Newzealand Study Visa rejection rate tops 50% for Indian students due to misguided by the uneducated Agents
More Indian student visas have been declined than approved in the past 10 months, as Immigration New Zealand battles widespread fraud.
In figures revealed to the Herald, 10,863 of the 20,887 applications the agency received from applicants in India were declined. Among the declined applications, 9190 had been lodged by unlicensed education advisers, student agents and lawyers who are exempt from licensing.
Licensed agents, said fraud in India was widespread and it would be an "uphill challenge" for Immigration to "win the war".
"I would say one in three applicants from Punjab would have used some form of deception and up to 80 per cent for those from Hyderabad,". "The unlicensed agents they use do anything from arranging fake documents, providing fraudulent funding and even an imposter service." For about $1000, agents would set up fake emails and phone numbers to impersonate clients to take verification calls from Immigration.
An advertisement in an Indian newspaper from some companies "Study in New Zealand ... even if you don't have funds to show, we can help you get visa."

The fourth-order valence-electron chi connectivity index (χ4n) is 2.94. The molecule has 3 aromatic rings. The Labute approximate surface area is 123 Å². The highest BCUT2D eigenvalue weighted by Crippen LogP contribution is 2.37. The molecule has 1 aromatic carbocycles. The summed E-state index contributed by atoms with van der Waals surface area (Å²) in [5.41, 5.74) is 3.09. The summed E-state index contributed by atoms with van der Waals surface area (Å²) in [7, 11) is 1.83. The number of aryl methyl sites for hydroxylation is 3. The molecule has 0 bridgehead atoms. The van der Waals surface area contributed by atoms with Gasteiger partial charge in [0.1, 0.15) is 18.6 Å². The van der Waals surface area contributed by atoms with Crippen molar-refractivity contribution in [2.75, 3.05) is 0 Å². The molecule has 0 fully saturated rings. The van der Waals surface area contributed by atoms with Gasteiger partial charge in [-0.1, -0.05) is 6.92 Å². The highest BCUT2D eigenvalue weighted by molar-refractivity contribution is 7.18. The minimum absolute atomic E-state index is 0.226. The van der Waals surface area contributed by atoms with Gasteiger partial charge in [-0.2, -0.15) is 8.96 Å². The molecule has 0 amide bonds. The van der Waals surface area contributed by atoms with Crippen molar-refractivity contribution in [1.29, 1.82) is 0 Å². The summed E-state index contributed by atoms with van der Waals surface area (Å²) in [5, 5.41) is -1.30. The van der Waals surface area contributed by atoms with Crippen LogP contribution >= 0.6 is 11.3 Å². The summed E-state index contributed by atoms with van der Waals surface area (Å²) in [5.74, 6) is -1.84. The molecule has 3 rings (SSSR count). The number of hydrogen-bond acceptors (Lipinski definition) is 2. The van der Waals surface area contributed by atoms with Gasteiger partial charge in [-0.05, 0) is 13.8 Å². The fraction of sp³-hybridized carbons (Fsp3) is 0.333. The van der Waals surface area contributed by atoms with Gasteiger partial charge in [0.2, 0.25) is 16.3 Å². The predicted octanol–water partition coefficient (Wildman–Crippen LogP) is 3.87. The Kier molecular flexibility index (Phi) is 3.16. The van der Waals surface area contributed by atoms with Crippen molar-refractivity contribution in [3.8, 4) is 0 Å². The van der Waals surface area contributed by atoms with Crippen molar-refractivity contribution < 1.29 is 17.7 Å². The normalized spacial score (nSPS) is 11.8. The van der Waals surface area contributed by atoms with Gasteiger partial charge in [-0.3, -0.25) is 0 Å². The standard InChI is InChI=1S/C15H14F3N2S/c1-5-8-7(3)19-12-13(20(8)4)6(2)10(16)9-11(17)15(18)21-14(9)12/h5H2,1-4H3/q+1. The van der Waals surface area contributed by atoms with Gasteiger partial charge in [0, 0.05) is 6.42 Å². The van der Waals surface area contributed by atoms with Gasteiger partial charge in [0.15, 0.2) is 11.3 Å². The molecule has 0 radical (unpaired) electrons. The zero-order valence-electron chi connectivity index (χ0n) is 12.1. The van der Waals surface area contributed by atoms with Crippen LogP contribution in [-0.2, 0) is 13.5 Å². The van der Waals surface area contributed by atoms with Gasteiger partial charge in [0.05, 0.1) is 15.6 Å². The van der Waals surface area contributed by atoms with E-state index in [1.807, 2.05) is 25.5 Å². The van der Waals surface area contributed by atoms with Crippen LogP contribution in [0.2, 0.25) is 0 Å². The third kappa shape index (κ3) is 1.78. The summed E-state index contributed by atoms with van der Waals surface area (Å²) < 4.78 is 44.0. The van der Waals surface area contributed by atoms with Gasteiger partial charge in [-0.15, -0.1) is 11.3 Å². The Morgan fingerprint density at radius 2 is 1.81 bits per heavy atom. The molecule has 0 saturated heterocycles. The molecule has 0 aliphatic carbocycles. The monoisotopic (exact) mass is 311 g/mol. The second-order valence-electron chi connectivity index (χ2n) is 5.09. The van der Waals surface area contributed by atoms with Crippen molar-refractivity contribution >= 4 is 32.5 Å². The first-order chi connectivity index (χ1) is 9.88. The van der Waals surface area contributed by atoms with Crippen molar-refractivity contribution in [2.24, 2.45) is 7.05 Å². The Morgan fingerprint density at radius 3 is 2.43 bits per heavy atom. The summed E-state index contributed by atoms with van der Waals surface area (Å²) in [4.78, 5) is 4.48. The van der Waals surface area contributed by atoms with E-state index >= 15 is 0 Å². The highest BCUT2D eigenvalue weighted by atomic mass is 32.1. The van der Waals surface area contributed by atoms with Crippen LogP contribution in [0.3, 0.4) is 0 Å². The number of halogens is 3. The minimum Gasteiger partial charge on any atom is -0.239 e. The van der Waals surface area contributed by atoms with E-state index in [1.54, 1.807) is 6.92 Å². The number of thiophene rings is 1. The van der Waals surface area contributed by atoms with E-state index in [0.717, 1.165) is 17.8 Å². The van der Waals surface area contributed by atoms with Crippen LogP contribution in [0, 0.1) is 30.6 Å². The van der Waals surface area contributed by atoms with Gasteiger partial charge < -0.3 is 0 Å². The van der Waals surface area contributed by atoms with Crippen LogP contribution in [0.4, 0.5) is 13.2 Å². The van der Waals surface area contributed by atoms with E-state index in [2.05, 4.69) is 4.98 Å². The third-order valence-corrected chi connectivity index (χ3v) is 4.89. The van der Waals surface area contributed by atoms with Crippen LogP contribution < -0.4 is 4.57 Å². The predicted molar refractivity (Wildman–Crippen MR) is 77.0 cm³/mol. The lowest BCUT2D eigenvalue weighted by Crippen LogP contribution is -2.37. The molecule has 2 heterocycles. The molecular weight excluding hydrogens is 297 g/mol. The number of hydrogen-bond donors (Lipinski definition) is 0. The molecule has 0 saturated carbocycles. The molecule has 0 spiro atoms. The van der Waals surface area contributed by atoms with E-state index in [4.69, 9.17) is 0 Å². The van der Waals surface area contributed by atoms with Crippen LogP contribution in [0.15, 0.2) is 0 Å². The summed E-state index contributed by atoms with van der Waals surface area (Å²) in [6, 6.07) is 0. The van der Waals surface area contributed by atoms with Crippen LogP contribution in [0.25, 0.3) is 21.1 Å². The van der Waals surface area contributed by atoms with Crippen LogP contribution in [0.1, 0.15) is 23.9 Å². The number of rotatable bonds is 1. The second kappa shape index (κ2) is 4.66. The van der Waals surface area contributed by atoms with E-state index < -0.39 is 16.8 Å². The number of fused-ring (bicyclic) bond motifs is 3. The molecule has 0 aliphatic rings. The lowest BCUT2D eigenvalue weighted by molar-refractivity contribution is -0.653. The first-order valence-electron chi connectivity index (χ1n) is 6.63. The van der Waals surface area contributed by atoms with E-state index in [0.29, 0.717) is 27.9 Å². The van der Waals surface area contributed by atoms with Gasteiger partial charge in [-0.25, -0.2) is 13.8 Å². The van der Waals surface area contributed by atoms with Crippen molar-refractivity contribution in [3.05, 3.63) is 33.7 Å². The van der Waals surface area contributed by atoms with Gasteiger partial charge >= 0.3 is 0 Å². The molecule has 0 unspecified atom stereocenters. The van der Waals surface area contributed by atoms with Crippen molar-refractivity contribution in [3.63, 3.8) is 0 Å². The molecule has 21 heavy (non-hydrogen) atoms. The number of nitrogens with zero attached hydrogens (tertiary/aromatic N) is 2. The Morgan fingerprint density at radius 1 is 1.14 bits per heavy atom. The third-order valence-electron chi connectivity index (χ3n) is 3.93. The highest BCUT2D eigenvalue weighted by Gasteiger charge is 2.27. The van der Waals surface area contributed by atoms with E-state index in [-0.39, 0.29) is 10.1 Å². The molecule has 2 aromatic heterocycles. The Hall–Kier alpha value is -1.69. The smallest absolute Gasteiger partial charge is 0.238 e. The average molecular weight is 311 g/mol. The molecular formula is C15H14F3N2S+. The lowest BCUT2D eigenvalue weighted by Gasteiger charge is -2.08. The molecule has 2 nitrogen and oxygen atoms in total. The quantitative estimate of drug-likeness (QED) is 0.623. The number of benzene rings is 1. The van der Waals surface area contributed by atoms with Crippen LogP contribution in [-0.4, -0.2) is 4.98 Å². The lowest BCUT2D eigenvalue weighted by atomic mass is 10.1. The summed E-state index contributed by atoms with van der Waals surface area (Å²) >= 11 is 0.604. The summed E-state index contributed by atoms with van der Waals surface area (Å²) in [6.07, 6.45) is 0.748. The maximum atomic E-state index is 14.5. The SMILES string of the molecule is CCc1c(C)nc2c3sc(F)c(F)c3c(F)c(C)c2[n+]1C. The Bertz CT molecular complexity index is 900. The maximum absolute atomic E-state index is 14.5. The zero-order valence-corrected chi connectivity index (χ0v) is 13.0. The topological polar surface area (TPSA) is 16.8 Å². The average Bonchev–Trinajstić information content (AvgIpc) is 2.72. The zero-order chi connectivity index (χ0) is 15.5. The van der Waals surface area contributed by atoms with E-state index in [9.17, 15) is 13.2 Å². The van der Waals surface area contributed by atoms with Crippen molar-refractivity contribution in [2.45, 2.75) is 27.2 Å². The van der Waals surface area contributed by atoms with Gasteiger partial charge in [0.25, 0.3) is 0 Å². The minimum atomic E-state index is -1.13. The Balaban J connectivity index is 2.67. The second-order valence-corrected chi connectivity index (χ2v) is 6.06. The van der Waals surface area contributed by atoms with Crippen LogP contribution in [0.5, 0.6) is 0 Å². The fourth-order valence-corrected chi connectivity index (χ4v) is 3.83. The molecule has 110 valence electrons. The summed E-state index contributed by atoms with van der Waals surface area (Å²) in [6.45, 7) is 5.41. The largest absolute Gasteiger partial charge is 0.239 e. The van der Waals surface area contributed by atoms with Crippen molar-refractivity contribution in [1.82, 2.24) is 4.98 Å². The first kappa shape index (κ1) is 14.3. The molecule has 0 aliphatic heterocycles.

"It is true that many, many PTEs [private training establishments] and some ITPs [institutes of technology and polytechnics] have actively promoted this fraud,". "These providers prefer working with unlicensed agents in India, who drive large numbers of students to NZ, who have no accountability to anyone."
He said mandatory licensing of student-finding agents was urgently needed to rid the industry of "cowboys".
Over the past two years, Immigration's Mumbai office - which processes all student visas from Indian nationals - uncovered 265 education agents who submitted applications with fraudulent information. It also found 338 applicants had used imposters, 340 with fraudulent funds and 39 with forged documents. Since 2010, 1248 Indian nationals were either deported or left voluntarily, 74 of them in the year to April.
Immigration NZ area manager Michael Carley said the agency and the Immigration Advisers Authority (IAA) were aware of these fraudulent methods.
"To help address this, the IAA and INZ ran a campaign in India earlier this year encouraging people to use a New Zealand licensed adviser if they were seeking assistance to come."
The campaign would continue in New Zealand over the next three months. The exemption of offshore student advisers from licensing was also being reviewed.
India is New Zealand's second-largest and fastest-growing source country for international students. However, student visa approvals for Indians - at 49 per cent - is the lowest among the main international student markets.
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